Two Centuries of Population, Animated
You’ve likely seen the population density map of the United States in one form or another. A lot of people per square mile reside in big cities, fewer people reside in suburban areas, and a lot fewer people reside in rural areas. Cities weren’t always cities though. Rural wasn’t always rural. If you look at people per square mile over a couple of centuries, you get a better idea of how the country developed.
The animated map above shows population density by decade, going back to 1790 and up to recent estimates for 2015. The time in between each time period represents a smoothed transition. This is approximate, but it gives a better idea of how the distribution of population changed.
As you watch, keep in mind that the map is based on data that was available and that it only represents the United States population.
This is especially notable during the first century. No data shows in much of the country, the estimates are spotty in many territories, and there were people who lived in the blanked out areas before newcomers settled.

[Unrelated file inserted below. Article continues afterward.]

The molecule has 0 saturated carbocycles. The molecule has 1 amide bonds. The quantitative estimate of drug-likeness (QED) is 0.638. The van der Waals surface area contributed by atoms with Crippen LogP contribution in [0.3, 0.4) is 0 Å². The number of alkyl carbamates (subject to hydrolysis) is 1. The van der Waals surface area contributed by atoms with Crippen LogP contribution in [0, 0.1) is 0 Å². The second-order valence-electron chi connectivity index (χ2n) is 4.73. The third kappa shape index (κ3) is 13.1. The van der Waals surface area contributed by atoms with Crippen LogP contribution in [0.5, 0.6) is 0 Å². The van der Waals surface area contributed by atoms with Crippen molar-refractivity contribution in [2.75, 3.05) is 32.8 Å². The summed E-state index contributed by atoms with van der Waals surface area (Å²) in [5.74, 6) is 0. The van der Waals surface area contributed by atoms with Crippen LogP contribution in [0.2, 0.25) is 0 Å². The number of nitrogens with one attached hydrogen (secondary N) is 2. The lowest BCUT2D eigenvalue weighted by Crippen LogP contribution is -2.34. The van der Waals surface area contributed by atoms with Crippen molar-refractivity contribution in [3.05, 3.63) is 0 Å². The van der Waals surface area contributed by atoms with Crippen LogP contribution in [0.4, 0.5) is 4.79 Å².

- I used R to generate the maps and FFmpeg to string the images into a video.
- Data are originally from the Census Bureau but made much more accessible by NHGIS.
Data, R, and a 3-D Printer
We almost always look at data through a screen. It’s quick and good for exploration. So is there value in making data physical? I played around with a 3-D printer to find out.
The Most Gender-Switched Names in US History
We use some names mostly for boys and some mostly for girls, but then there is a small percentage that, over time, switched from one gender to another. Which names made the biggest switch?
The Best Data Visualization Projects of 2014
It’s always tough to pick my favorite visualization projects. Nevertheless, I gave it a go.